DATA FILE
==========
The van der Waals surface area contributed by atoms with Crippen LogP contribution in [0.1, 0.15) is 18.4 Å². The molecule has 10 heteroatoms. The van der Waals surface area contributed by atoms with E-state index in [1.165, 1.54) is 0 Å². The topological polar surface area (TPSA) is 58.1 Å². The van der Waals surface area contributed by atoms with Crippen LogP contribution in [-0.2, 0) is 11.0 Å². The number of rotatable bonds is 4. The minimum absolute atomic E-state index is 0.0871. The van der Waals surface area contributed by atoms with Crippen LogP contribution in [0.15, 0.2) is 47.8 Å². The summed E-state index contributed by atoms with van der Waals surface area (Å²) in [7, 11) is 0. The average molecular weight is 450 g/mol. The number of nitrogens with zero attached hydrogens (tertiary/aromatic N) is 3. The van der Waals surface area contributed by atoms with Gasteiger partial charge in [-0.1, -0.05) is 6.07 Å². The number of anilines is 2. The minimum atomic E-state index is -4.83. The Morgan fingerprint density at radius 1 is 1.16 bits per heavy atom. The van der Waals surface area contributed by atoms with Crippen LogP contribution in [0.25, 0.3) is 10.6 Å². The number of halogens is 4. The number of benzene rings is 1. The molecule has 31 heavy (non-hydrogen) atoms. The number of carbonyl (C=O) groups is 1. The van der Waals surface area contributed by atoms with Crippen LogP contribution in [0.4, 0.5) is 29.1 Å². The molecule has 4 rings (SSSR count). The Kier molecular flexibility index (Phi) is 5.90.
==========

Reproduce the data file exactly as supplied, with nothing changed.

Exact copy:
The van der Waals surface area contributed by atoms with Crippen LogP contribution in [0.1, 0.15) is 18.4 Å². The molecule has 10 heteroatoms. The van der Waals surface area contributed by atoms with E-state index in [1.165, 1.54) is 0 Å². The topological polar surface area (TPSA) is 58.1 Å². The van der Waals surface area contributed by atoms with Crippen LogP contribution in [-0.2, 0) is 11.0 Å². The number of rotatable bonds is 4. The minimum absolute atomic E-state index is 0.0871. The van der Waals surface area contributed by atoms with Crippen LogP contribution in [0.15, 0.2) is 47.8 Å². The summed E-state index contributed by atoms with van der Waals surface area (Å²) in [7, 11) is 0. The average molecular weight is 450 g/mol. The number of nitrogens with zero attached hydrogens (tertiary/aromatic N) is 3. The van der Waals surface area contributed by atoms with Gasteiger partial charge in [-0.1, -0.05) is 6.07 Å². The number of anilines is 2. The minimum atomic E-state index is -4.83. The Morgan fingerprint density at radius 1 is 1.16 bits per heavy atom. The van der Waals surface area contributed by atoms with Crippen LogP contribution in [0.25, 0.3) is 10.6 Å². The number of halogens is 4. The number of benzene rings is 1. The molecule has 31 heavy (non-hydrogen) atoms. The number of carbonyl (C=O) groups is 1. The van der Waals surface area contributed by atoms with Crippen LogP contribution in [0.4, 0.5) is 29.1 Å². The molecule has 4 rings (SSSR count). The Kier molecular flexibility index (Phi) is 5.90.